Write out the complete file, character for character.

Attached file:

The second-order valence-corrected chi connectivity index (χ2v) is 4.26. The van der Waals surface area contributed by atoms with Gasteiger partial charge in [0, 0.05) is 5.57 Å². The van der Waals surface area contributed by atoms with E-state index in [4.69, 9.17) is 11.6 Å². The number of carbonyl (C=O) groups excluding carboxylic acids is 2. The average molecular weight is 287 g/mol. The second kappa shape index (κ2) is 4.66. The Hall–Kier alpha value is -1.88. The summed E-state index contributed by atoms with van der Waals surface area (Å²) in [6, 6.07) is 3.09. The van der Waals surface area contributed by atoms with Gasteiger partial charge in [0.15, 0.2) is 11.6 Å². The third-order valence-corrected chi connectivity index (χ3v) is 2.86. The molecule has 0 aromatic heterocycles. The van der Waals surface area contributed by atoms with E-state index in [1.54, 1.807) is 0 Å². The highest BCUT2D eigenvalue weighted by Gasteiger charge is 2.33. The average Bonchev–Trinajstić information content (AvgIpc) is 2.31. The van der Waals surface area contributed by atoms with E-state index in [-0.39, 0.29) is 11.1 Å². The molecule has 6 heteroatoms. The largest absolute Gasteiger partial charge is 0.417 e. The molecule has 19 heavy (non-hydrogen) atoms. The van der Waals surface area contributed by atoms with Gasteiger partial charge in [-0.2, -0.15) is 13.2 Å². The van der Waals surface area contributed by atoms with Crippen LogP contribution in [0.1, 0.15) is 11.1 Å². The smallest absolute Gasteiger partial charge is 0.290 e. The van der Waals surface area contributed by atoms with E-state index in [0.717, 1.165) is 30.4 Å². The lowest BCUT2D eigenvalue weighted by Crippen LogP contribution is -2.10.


The second-order valence-corrected chi connectivity index (χ2v) is 4.26. The van der Waals surface area contributed by atoms with Gasteiger partial charge in [0, 0.05) is 5.57 Å². The van der Waals surface area contributed by atoms with E-state index in [4.69, 9.17) is 11.6 Å². The number of carbonyl (C=O) groups excluding carboxylic acids is 2. The average molecular weight is 287 g/mol. The second kappa shape index (κ2) is 4.66. The Hall–Kier alpha value is -1.88. The summed E-state index contributed by atoms with van der Waals surface area (Å²) in [6, 6.07) is 3.09. The van der Waals surface area contributed by atoms with Gasteiger partial charge in [0.15, 0.2) is 11.6 Å². The third-order valence-corrected chi connectivity index (χ3v) is 2.86. The molecule has 0 aromatic heterocycles. The van der Waals surface area contributed by atoms with E-state index in [1.54, 1.807) is 0 Å². The highest BCUT2D eigenvalue weighted by Gasteiger charge is 2.33. The average Bonchev–Trinajstić information content (AvgIpc) is 2.31. The van der Waals surface area contributed by atoms with E-state index in [-0.39, 0.29) is 11.1 Å². The molecule has 6 heteroatoms. The largest absolute Gasteiger partial charge is 0.417 e. The molecule has 19 heavy (non-hydrogen) atoms. The van der Waals surface area contributed by atoms with Gasteiger partial charge in [-0.2, -0.15) is 13.2 Å². The van der Waals surface area contributed by atoms with Crippen LogP contribution in [0.1, 0.15) is 11.1 Å². The smallest absolute Gasteiger partial charge is 0.290 e. The van der Waals surface area contributed by atoms with E-state index in [0.717, 1.165) is 30.4 Å². The lowest BCUT2D eigenvalue weighted by Crippen LogP contribution is -2.10.